In quarantine, our only outlets of escape are through our TVs and laptops. Whether it’s shows, movies, or browsing the web, both can serve as good time killers or something to distract you from the terrible news every day. But we can’t even escape the depressing news through our only outlets.
Friday night I was watching Discovery Channel’s Gold Rush: Dave Turin’s Lost Mine to obviously be entertained and keep my mind off of what’s going on, yet the commercials felt like watching CNN.
Most of the companies that advertised have changed their campaigns to address our current climate. Companies like Burger King, State Farm, Hyundai, Verizon, T-Mobile, and even Buick had messages catered towards the worried at home. Each commercial had a similar tone of, “In these uncertain times, one thing is certain: that we are always here for YOU.”
For Burger King, they took a serious tone and said their employees would run the food out to your car if you purchased through their app. Meanwhile, State Farm took a lighter tone with gospel music playing in the background and informed how their agents are still accessible digitally for any client needs. Then, to take the cake, Hyundai vowed to freeze any car payments to those who have lost their job to COVID-19.
The impactful ads didn’t stop at the companies because Discovery Channel had their own COVID-19 campaign. In one commercial, they had all of the channel’s biggest stars (who?) sending out a message that we can all get through this. Then in another ad, Mitch Blaschke, a mechanic on their hit show Gold Rush, filled viewers in on how he’s handling quarantine at home.
I’m not the only one who has noticed a change in tone from advertisers and channels. Specialist Communications Professor Robert Scott shared what commercials he has seen from companies in these unprecedented times: “I’ve noticed several effective spots — especially from utility companies, internet service providers, retail and fast food chains — that focus more on a sense of community than a direct promotion of products and services. Some of them simply feature company CEOs offering best wishes to their customers, often referring to them as “family” or “community” members,” Scott said.
Scott also recognized how businesses all share a common message. “These ads emphasize that we are all going through the same challenges together. They are typically simple to produce, cost effective and, when presented with the appropriate tone, can be effective in enhancing brand awareness and loyalty.”
It’s unbelievable how quickly advertisers have responded to the pandemic. A few weeks ago they ran all normal advertisements, with some still saying, “Come by our place and check out the latest stuff!” Today, companies are more fervent in driving online sales or deliveries.
Not only have those old ads been pulled, but some industries have entirely backed out of advertising entirely. You no longer see ads pushing for the next big budget Disney movie in theaters, concerts coming to town, or restaurants asking folks to come sit down for a bite. Scott also noted that the travel industry in particular has been taking a vacation from advertisements.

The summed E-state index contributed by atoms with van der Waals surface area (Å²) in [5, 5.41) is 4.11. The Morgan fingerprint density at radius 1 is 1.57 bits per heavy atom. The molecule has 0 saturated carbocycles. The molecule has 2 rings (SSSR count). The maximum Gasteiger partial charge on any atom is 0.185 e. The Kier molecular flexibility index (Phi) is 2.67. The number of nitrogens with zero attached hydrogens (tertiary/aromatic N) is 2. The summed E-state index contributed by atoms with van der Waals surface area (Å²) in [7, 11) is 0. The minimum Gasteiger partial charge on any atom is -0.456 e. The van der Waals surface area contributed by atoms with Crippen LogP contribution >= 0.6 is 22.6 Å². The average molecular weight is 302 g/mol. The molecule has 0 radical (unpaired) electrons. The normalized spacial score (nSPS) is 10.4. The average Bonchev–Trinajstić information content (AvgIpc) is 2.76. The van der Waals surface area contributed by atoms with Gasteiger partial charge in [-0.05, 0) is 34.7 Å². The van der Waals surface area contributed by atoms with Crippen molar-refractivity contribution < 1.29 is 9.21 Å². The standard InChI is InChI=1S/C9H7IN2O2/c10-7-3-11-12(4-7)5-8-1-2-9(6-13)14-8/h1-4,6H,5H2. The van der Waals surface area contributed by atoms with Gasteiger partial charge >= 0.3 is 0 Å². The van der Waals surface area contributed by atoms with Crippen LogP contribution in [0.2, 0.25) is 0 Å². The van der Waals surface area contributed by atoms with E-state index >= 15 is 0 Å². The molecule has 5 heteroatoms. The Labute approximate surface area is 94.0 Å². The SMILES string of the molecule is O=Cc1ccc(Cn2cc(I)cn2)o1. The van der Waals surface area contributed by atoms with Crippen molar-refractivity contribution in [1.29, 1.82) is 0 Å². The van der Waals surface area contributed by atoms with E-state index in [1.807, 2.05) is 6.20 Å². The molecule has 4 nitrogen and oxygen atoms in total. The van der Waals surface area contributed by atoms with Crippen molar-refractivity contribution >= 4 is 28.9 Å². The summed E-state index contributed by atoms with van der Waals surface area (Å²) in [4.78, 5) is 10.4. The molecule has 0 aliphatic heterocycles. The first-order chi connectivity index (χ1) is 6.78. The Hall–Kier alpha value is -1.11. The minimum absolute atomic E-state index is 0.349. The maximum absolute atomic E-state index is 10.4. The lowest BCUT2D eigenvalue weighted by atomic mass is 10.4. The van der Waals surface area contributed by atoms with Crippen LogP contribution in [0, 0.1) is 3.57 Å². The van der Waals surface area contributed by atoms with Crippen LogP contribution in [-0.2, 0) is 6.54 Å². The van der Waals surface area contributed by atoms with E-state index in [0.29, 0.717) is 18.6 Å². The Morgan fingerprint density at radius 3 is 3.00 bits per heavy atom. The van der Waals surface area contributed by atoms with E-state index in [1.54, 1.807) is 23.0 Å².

With advertisers pulling their campaigns, not only is it hurting businesses spreading awareness about their companies, but it’s a blow to the revenue stream of TV stations. “While news viewership is on the rise during the pandemic, live sports (with its highly targeted demographics) has taken a major hit, and the TV industry was already losing customers to streaming services,” Scott stated. He continued, “So now advertisers are contending with additional challenges, not only where to locate sought after audience demographics, but where to get the most from their investment and what tone is ideal during a global pandemic.”
While streaming viewership has been on the rise as people stay home and theaters remain shuttered, Scott thought that many companies will bring their campaigns to those services instead. “Some are transitioning their focus to digital and social media while pulling their money from television,” he suggested.
In regard to the streaming world, they have had their fair share of COVID-19 advertising too. While watching Angel on Hulu, Carvana commercials kept popping up that addressed how their changing services for customer safety. The company insisted that when you buy a car through their website, someone will deliver the vehicle to your door, through what they call a “touchless delivery.” Right after that commercial, the show turned back on and a vampire threw a person out the window.
Another component to advertising that has gone out the window is the production behind them. Scott shared his thoughts on how the way commercials are put together will change. “Another challenge with this particular virus is that productions have temporarily shut down, so we’re soon going to see more ads that use tools available to artists working remotely. We should expect to see more ads that rely on animation, computer-generated images, stock footage, visual effects, possibly even user-generated content recorded on our smartphones,” he concluded.
As we become couch potatoes in the coming months, these commercials will be the new normal. Companies will share uplifting messages and decide to focus less on trying to sell a product. But while their messages are hopeful, TV networks are drowning to find advertisers and other companies have ditched their efforts entirely.